Last month, I had the honor of writing an article for the Speculative Faith website which got interesting feedback and sparked some debate. Some people are uncomfortable with fiction that portrays God as a character unless it’s metaphorical (e.g. Aslan). Others aren’t.
I’ve posted it below. Let me know your thoughts.
Theophanies and Suffering in Christian Fantasy
I have a confession to make. I’m always a little scared to portray God in my books. I mean, I do it anyway, but it’s frightening. I tend to feel a “prickle” on the back of my neck especially when I’m writing a fictional dialogue for God in any of his three persons (so cheeky). Careful, the voice in my head says, He’s watching, and what you “make” Him say matters. Mess it up and ZAP! After all, one does not just misrepresent God and get away with it. And yet, showing the character of God through writing is necessary. So, he is active and personal in my books—portrayed through no metaphor or abstract concept—showing up in all three persons of the Trinity. This poses a problem, however. How can there be a sense of urgency or danger when the omnipotent God of the universe (and beyond) is a main character in a story? And why, for that matter, would an omnipotent God allow his heroes to suffer when he could easily fix their dilemmas? Here we stumble on the reason it’s worth the risk to show God to the world through fantasy. Those questions are the same many level at God.
How can a loving, omnipotent God allow good people to suffer?
It’s been a mainstay of skeptics since—well, shoot—since the beginning of time. Forget the skeptics; it’s been a weapon of the Enemy’s since the beginning. One could even interpret Satan’s question, “Did God really say, ‘You must not eat of any tree in the garden’?” as “If God was loving and good, would he really keep you from that? A loving God wouldn’t keep you from enlightenment, would he?”
In the third book in my series, Daniel and the Serpent’s Abyss (buy a dozen copies on Amazon please) this topic is explored through the story of Raylin. Raylin is a supporting character who is currently under the possessing power of her sword: the Voidblade. It’s a black, ugly weapon with the ability to suck in the souls of vanquished foes and grant its wielder their power. She is warned from the start of the series that the dark spirits within the blade will eventually possess her. Her desire for revenge against the Enemy is so strong, however, that she can resist its influence, and that its power will be enough—no matter the Voidblade was created by him in the first place.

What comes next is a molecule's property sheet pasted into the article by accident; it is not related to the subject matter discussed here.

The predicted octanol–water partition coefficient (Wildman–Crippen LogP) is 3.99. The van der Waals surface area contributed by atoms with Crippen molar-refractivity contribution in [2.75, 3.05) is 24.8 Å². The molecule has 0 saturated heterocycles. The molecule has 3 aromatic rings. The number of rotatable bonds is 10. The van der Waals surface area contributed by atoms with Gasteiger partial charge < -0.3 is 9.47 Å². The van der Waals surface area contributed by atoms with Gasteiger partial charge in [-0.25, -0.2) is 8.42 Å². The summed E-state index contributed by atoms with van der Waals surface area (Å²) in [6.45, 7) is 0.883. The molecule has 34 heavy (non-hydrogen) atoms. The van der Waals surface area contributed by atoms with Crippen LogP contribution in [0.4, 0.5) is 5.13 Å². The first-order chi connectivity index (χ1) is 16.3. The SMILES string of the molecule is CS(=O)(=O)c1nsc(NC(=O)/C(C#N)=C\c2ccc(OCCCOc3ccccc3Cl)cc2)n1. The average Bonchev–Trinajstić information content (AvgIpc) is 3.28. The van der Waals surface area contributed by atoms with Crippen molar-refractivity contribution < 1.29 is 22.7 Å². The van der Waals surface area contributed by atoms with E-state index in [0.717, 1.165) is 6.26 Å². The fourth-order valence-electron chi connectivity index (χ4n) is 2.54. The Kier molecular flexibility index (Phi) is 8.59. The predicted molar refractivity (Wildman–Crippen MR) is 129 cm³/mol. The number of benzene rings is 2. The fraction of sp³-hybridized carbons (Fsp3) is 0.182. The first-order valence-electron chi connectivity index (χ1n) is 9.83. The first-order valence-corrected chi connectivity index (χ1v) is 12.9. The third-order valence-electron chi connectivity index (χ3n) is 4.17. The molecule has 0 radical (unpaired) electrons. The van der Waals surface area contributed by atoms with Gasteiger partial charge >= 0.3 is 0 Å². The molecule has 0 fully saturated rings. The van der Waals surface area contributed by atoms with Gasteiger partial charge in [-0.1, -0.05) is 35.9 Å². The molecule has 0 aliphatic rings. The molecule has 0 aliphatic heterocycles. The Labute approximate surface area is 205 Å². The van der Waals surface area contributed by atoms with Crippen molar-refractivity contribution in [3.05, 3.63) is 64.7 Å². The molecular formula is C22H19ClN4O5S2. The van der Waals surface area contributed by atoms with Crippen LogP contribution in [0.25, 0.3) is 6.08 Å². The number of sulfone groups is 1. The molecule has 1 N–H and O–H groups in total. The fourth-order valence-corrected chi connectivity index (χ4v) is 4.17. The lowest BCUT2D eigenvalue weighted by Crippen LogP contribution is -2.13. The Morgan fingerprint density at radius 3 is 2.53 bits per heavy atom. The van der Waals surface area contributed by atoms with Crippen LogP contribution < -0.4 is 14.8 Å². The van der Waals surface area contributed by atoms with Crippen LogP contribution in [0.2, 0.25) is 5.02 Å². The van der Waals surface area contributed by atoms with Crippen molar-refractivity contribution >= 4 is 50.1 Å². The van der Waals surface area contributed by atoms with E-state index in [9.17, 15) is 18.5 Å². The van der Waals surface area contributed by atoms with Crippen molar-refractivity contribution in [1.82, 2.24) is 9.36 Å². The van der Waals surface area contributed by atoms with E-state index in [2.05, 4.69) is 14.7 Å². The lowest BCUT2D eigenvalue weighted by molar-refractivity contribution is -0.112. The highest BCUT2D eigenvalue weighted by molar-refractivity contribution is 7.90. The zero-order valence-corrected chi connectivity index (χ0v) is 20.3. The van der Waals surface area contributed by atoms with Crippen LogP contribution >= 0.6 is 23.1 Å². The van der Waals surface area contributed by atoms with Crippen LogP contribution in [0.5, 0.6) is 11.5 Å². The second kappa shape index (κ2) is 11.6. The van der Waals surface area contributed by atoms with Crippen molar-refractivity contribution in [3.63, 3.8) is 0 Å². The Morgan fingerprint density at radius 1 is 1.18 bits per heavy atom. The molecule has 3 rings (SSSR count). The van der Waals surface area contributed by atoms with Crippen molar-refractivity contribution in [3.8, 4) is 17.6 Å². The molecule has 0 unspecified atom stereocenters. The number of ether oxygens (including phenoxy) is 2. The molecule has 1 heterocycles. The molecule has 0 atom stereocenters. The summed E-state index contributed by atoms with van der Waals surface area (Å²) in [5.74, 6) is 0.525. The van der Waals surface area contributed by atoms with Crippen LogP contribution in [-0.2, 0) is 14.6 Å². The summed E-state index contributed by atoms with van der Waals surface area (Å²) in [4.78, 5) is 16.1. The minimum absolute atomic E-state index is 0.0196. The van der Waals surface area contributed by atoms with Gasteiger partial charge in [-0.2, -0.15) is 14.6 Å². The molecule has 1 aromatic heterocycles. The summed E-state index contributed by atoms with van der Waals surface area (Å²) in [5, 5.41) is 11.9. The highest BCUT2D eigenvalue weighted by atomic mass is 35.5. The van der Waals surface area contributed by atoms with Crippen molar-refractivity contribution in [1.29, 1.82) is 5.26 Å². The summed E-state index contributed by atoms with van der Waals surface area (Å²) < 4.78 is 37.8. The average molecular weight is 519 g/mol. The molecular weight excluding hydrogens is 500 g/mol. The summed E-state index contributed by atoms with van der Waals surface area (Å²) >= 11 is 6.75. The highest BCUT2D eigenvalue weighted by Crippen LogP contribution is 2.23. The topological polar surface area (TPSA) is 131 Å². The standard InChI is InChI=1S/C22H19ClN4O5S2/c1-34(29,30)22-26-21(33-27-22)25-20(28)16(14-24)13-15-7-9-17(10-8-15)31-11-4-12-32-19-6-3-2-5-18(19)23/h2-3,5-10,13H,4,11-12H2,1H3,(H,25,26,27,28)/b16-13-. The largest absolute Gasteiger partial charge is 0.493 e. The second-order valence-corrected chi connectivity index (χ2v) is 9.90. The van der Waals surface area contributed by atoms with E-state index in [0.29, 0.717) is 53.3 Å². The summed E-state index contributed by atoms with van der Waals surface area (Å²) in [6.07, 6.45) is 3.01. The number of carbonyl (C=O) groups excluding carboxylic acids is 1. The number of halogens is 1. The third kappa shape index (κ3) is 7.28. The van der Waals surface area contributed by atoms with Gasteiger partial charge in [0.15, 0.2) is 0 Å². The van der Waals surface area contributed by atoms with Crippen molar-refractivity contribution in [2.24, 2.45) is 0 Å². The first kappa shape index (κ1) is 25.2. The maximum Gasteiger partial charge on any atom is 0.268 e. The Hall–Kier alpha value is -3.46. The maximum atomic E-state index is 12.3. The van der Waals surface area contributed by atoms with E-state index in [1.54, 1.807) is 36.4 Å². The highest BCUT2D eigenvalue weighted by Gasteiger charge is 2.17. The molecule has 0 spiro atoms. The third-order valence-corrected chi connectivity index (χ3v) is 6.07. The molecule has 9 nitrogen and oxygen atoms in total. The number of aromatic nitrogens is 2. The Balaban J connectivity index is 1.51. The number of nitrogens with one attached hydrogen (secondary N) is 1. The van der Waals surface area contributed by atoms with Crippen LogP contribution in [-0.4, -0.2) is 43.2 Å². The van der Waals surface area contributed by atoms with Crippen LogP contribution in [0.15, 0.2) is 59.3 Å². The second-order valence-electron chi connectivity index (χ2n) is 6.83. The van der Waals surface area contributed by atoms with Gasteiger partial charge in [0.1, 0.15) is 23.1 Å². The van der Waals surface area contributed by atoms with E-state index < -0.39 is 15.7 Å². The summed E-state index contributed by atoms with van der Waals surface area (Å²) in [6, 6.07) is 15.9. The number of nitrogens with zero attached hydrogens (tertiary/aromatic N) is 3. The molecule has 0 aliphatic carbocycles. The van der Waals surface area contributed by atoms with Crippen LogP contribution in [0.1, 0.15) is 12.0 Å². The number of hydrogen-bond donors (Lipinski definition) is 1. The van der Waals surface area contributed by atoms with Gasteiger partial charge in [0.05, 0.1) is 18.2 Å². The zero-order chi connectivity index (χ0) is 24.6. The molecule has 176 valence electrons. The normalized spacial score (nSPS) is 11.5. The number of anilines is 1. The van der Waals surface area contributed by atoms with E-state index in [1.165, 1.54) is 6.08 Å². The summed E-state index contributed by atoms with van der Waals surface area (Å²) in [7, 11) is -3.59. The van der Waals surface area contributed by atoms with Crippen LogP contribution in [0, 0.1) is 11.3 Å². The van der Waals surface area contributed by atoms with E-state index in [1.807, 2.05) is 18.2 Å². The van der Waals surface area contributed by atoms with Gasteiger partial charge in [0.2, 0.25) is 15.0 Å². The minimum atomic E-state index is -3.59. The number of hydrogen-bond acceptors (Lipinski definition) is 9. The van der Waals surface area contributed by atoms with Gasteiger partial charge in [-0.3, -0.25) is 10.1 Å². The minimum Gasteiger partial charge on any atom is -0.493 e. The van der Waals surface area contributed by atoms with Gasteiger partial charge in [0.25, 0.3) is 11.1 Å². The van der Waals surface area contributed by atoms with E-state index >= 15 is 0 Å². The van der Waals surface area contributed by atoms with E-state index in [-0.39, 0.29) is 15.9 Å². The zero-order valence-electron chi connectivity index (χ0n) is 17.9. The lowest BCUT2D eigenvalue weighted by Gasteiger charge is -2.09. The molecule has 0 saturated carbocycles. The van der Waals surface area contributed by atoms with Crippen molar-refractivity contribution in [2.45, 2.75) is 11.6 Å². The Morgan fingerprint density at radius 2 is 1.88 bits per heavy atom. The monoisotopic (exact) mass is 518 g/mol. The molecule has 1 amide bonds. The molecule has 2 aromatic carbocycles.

So, we see a predictable dilemma: a human making destructive choices out of ignorance, anger, and revenge because she doesn’t want to heed God’s warning. The result? Bondage, despair, insanity, and utter dependence upon God to provide salvation. Then, he swoops in and undoes all her bad choices and their consequences, right? Not quite. At this juncture in the series, the only way for Raylin to be truly saved is for Daniel and his friends to somehow get Raylin to the bottom of the Serpent’s Abyss, where they can use the Abyssal Staff to permanently free her from the power of the spirits possessing her. Even that won’t work, though, unless she willingly relinquishes the Voidblade and repents of her sin. Oh, did I mention the Abyss is where Satan (in his true form) dwells? It’s a harrowing and painful experience, but necessary. Why? A quick internet search for verses on repentance gives us one of the answers. Repentance brings freedom from sin, and repentance is something we must choose. Whether God has manifested himself in blazing glory (á la Paul), a sermon, or that still, small voice in our minds, he calls us to repentance and waits for our reply rather than bulldozing over us. Ezekiel and Peter are helpful.
Ezekiel 18:30-32 ESV
“Therefore I will judge … every one according to his ways, declares the Lord GOD. Repent and turn from all your transgressions, lest iniquity be your ruin. Cast away from you all the transgressions …. For I have no pleasure in the death of anyone … so turn, and live.”
2 Peter 3:9 ESV
The Lord … is patient toward you, not wishing that any should perish, but that all should reach repentance.
All of this is to say, when I portray God as omnipotent, omniscient, and terrifying-but-loving, he must also be portrayed as working salvation by patiently allowing his children to bumble their way through mistakes, pain, and ruin to (hopefully) find freedom through repentance. He is not a tyrant of hearts and wills.